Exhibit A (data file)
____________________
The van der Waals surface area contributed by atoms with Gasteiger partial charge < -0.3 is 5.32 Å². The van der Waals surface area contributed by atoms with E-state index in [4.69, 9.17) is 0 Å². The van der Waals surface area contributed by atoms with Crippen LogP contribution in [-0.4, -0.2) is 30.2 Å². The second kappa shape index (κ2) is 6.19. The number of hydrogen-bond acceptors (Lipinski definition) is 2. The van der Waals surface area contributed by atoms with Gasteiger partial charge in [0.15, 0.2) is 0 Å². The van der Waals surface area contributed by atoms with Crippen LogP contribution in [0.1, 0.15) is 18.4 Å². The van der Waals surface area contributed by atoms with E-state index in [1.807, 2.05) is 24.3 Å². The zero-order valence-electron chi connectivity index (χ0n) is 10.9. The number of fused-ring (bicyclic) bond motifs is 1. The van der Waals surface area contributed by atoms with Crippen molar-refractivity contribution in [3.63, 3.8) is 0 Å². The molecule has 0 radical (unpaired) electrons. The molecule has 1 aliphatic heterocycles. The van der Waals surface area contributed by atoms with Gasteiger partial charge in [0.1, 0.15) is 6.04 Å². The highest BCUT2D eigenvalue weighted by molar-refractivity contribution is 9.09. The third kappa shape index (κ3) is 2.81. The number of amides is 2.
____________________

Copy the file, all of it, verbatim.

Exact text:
The van der Waals surface area contributed by atoms with Gasteiger partial charge < -0.3 is 5.32 Å². The van der Waals surface area contributed by atoms with E-state index in [4.69, 9.17) is 0 Å². The van der Waals surface area contributed by atoms with Crippen LogP contribution in [-0.4, -0.2) is 30.2 Å². The second kappa shape index (κ2) is 6.19. The number of hydrogen-bond acceptors (Lipinski definition) is 2. The van der Waals surface area contributed by atoms with Gasteiger partial charge in [0.15, 0.2) is 0 Å². The van der Waals surface area contributed by atoms with Crippen LogP contribution in [0.1, 0.15) is 18.4 Å². The van der Waals surface area contributed by atoms with E-state index in [1.807, 2.05) is 24.3 Å². The zero-order valence-electron chi connectivity index (χ0n) is 10.9. The number of fused-ring (bicyclic) bond motifs is 1. The van der Waals surface area contributed by atoms with Crippen molar-refractivity contribution in [3.63, 3.8) is 0 Å². The molecule has 0 radical (unpaired) electrons. The molecule has 1 aliphatic heterocycles. The van der Waals surface area contributed by atoms with Gasteiger partial charge in [0.1, 0.15) is 6.04 Å². The highest BCUT2D eigenvalue weighted by molar-refractivity contribution is 9.09. The third kappa shape index (κ3) is 2.81. The number of amides is 2.